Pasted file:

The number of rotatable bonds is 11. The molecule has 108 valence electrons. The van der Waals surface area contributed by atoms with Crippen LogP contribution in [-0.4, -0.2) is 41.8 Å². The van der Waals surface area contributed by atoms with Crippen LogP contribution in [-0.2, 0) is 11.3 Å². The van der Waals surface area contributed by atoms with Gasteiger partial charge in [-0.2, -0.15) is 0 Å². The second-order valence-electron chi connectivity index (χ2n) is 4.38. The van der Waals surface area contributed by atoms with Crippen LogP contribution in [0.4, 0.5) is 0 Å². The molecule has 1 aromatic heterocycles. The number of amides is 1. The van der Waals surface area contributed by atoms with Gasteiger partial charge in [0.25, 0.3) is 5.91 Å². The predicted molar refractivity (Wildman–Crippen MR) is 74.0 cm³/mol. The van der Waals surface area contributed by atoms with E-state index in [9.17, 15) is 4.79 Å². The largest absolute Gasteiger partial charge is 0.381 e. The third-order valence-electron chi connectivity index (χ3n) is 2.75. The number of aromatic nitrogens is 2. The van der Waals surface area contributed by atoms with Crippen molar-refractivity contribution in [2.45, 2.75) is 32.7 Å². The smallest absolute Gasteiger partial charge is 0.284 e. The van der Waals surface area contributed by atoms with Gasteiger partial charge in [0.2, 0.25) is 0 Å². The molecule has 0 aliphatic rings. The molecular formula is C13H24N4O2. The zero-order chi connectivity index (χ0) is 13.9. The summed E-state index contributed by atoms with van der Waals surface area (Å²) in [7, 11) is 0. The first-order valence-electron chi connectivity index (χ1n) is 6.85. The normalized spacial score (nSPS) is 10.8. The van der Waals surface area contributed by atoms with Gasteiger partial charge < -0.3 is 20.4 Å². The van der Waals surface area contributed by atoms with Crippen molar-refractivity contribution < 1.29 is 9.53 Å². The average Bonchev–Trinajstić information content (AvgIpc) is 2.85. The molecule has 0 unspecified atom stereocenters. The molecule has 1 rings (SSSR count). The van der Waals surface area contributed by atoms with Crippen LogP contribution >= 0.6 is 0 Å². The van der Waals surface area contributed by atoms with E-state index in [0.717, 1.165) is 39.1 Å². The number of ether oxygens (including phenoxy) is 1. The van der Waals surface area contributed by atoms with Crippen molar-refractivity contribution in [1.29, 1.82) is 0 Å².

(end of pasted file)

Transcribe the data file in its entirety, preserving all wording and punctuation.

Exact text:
The number of rotatable bonds is 11. The molecule has 108 valence electrons. The van der Waals surface area contributed by atoms with Crippen LogP contribution in [-0.4, -0.2) is 41.8 Å². The van der Waals surface area contributed by atoms with Crippen LogP contribution in [-0.2, 0) is 11.3 Å². The van der Waals surface area contributed by atoms with Gasteiger partial charge in [-0.2, -0.15) is 0 Å². The second-order valence-electron chi connectivity index (χ2n) is 4.38. The van der Waals surface area contributed by atoms with Crippen LogP contribution in [0.4, 0.5) is 0 Å². The molecule has 1 aromatic heterocycles. The number of amides is 1. The van der Waals surface area contributed by atoms with Gasteiger partial charge in [0.25, 0.3) is 5.91 Å². The predicted molar refractivity (Wildman–Crippen MR) is 74.0 cm³/mol. The van der Waals surface area contributed by atoms with E-state index in [9.17, 15) is 4.79 Å². The largest absolute Gasteiger partial charge is 0.381 e. The third-order valence-electron chi connectivity index (χ3n) is 2.75. The number of aromatic nitrogens is 2. The van der Waals surface area contributed by atoms with Crippen molar-refractivity contribution in [2.45, 2.75) is 32.7 Å². The smallest absolute Gasteiger partial charge is 0.284 e. The van der Waals surface area contributed by atoms with Gasteiger partial charge in [0.2, 0.25) is 0 Å². The molecule has 0 aliphatic rings. The molecular formula is C13H24N4O2. The zero-order chi connectivity index (χ0) is 13.9. The summed E-state index contributed by atoms with van der Waals surface area (Å²) in [7, 11) is 0. The first-order valence-electron chi connectivity index (χ1n) is 6.85. The normalized spacial score (nSPS) is 10.8. The van der Waals surface area contributed by atoms with Gasteiger partial charge < -0.3 is 20.4 Å². The van der Waals surface area contributed by atoms with Crippen molar-refractivity contribution < 1.29 is 9.53 Å². The average Bonchev–Trinajstić information content (AvgIpc) is 2.85. The molecule has 0 unspecified atom stereocenters. The molecule has 1 rings (SSSR count). The van der Waals surface area contributed by atoms with Crippen LogP contribution >= 0.6 is 0 Å². The van der Waals surface area contributed by atoms with E-state index in [0.717, 1.165) is 39.1 Å². The number of ether oxygens (including phenoxy) is 1. The van der Waals surface area contributed by atoms with Crippen molar-refractivity contribution in [1.29, 1.82) is 0 Å².